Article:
DH-603 / 2 credits

Teacher: Invited lecturers (see below)

Language: English

Remark: To register your interest, please send an email by January 31st, containing a 100-word summary of your research to: paul.guhennec@epfl.ch


Only this year


Through a combination of lectures, seminar, and practical workshops, this course serves as an introduction to critical digital humanities and algorithmic critique, and is specifically tailored for researchers in big data cultural analytics.


This two-day seminar, organised on site in Lausanne, aims to provide doctoral students in the Digital Humanities an introduction to algorithmic critique and Critical Digital Humanities. It is especially aimed at students interested in the intersection of algorithmic methods, big data, and cultural heritage.
Through a combination of lectures by field experts, seminar-like discussions, and practical exercices, each student will develop the critical tools necessary to the assessment of the epistemic value of one's own work. By highlighting the constructed nature of algorithms and the underlying ideologies at play, this seminar aims at helping researchers — in a field, often ripe with tensions and methodological disagreements — solidly approach the intersection between humanities and computational thinking.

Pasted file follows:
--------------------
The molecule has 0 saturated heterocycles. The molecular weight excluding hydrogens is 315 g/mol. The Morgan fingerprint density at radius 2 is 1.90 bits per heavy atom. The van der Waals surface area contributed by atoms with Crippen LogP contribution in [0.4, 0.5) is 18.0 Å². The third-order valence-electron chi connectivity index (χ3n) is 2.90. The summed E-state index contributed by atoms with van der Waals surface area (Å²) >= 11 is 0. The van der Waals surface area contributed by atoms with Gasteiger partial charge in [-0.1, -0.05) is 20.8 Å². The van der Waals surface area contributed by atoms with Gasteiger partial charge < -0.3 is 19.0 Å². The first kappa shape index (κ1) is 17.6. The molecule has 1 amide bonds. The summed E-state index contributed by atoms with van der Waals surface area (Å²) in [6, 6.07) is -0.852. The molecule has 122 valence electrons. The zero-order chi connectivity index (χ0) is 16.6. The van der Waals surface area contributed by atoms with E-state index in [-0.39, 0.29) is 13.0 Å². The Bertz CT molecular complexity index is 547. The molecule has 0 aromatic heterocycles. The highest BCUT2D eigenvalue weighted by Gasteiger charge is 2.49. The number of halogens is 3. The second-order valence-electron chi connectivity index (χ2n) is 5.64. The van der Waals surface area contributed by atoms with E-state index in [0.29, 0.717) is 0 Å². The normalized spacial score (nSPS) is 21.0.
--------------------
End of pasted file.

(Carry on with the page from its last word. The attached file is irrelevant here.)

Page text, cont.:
The program of lectures will be the following:
- Thursday 8th February, morning. David Berry (University of Sussex) will introduce the intersection between Critical Theory and Digital Humanities.
- Thursday 8th February, afternoon. Eva Cetinic (University of Zurich) will discuss the evolution of Digital Art History, the discrepancies with its "traditional" counterpart, and the questions raised by the use of Computer Vision and Deep Leaning in Art History.
- Friday 9th February, morning. Florian Jaton (University of Lausanne) will dissect the construction of algorithms, specially emphasising the hidden biases in the processes of "ground-truthing".
- Friday 9th February, afternoon. Simon Dumas Primbault (Aix-Marseille University) will introduce epistemological criticism of Digital Humanities pipelines and discuss mixed-methods approaches.


Registered students will be expected to read the given bibliography and take part in the seminar discussions. They will also have to prepare short presentations on how their own research can be approached in the light of the critical tools presented in the lectures.

Invited lecturers:

David Berry (University of Sussex), Eva Cetinic (University of Zurich), Florian Jaton (University of Lausanne), Simon Dumas Primbault (Aix-Marseille University)


Digital Humanities, Algorithmic Critique, Mixed-Method Approaches, Critical Theory, Digital Art History


Moodle Link

In the programs

  • Number of places: 25
  • Exam form: Oral presentation (session free)
  • Subject examined: Methodological Advances in Digital Humanities
  • Lecture: 15 Hour(s)
  • Exercises: 10 Hour(s)
  • Practical work: 10 Hour(s)
  • Type: optional

Reference week

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